17–19 October 2016: Conference & Tutorials
19–20 October 2016: Training
London, UK

Open source as a strategy in innovation

Steve George (Independent Consultant)
16:05–16:45 Tuesday, 18/10/2016
Leadership
Location: Windsor Suite Level: Intermediate
Average rating: ****.
(4.00, 1 rating)

Prerequisite knowledge

  • A basic awareness of open source
  • A general familiarity with standard business terms (e.g., business benefits, IPR, etc.)
  • Experience with how organizations approach strategic decisions (useful but not required)
  • Knowledge of different project leadership approaches, governance, and licensing (useful but not required)
  • What you'll learn

  • Understand why open source is a key strategic response to driving innovation
  • Learn a variety of ways to set up collaboration in open source that alter value creation and value capture
  • Explore why involvement in open source is a business consideration as much as a technical or development consideration
  • Description

    Achieving competitive advantage is a key driver for companies’ involvement in open source. Drawing on experiences from product development at Canonical, Steve George examines the role of innovation and open source for creating and capturing business value and explores the barriers, benefits, and lessons learned.

    In an increasingly collaborative world, open source is a key strategic response to driving innovation. Steve covers the need for innovation and how organizations use innovation strategy to impact both the top and bottom line and outlines some of the approaches to innovation, such as a permeable organizational barriers, that have led to distributed and networked innovation. Steve then explores an open innovation process containing phases of value creation and value capture. The key point is that driving innovation in technology is increasingly accessible, particularly with the collaborative nature of open source.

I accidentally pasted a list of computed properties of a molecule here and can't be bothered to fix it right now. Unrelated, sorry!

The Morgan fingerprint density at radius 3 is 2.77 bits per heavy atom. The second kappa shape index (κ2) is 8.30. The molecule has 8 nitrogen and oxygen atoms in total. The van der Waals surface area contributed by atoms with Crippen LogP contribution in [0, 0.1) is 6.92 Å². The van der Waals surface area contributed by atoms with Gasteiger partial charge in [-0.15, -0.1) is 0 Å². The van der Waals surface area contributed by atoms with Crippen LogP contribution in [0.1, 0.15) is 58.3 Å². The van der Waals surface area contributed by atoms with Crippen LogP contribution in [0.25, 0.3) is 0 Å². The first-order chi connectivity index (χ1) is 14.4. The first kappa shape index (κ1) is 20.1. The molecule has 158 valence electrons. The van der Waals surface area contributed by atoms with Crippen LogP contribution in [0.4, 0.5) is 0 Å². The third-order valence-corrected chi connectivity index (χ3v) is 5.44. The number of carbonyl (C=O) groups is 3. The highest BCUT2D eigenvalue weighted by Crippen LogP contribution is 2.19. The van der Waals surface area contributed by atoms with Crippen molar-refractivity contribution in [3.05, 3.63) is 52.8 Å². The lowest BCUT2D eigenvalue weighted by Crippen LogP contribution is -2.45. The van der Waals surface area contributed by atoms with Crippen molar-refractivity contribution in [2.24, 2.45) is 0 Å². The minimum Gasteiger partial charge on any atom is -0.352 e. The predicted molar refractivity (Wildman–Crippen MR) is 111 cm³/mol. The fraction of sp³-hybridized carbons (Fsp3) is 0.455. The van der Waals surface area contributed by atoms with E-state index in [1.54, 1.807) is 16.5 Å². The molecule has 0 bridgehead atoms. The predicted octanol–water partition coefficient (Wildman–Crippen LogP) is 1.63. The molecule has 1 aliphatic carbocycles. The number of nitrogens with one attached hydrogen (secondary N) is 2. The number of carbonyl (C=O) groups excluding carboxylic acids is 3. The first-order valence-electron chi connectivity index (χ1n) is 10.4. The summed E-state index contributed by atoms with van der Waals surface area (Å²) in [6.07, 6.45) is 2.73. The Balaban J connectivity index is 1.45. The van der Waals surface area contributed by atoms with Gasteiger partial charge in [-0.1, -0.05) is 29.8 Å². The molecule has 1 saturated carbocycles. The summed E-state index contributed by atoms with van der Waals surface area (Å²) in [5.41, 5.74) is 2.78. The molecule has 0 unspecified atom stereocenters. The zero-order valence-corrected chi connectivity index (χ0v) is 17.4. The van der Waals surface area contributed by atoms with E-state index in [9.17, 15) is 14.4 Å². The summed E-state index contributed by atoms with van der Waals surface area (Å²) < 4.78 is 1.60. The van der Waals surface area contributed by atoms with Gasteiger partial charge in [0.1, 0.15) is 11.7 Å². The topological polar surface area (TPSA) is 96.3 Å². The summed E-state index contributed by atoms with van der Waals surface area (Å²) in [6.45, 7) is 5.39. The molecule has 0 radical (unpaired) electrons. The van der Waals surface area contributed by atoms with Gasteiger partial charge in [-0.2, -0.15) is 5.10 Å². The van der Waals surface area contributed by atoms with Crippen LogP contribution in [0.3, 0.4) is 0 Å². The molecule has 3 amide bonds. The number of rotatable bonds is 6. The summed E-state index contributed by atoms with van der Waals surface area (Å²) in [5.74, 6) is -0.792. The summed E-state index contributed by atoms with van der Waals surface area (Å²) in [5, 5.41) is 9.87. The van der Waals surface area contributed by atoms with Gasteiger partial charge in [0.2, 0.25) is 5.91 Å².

Steve demonstrates how FOSS can fit within an innovation process by examining situations where an open source approach might work and the benefits that can be achieved. Using examples from company-led to foundation-led projects, Steve runs through the barriers and trade-offs for increasing value creation through collaboration as well as the variety of set-ups that are used to collaborate through open source, including the differences between tight-coupled projects and loose-coupled ones.

    Steve ends with an explanation of value capture—critical for achieving competitive advantage. Value capture presents the biggest challenge for using open source strategically. Steve looks at what sorts of value are available from open source projects, be they technical, intellectual property, or know-how. Steve considers some of the specific challenges and what sorts of organizational, governance, and technical approaches can be used to ameliorate them. Tactics for value capture have been a source of controversy in the open source community and can limit collaboration; consequently understanding the trade-offs in this phase is critical. The key point is that there is no free lunch, but the trade-off in value-capture can be worth the increased value creation of open innovation.

    Photo of Steve George

    Steve George

    Independent Consultant

    Steve George has been professionally involved with open source since 2006, when he joined Canonical with a mission to develop Ubuntu as a platform and create an open source business. At Canonical, he led a range of efforts including creating Canonical’s corporate business, developing Ubuntu as a popular cloud and server platform, and enabling the growth of the business to 800 people across 40 countries. In a career spanning 20 years, Steve has worked in a range of technical and business roles in the technology sector. His interest and support for FOSS goes back to 1997, when he got hold of his first copy of Slackware on floppy disk.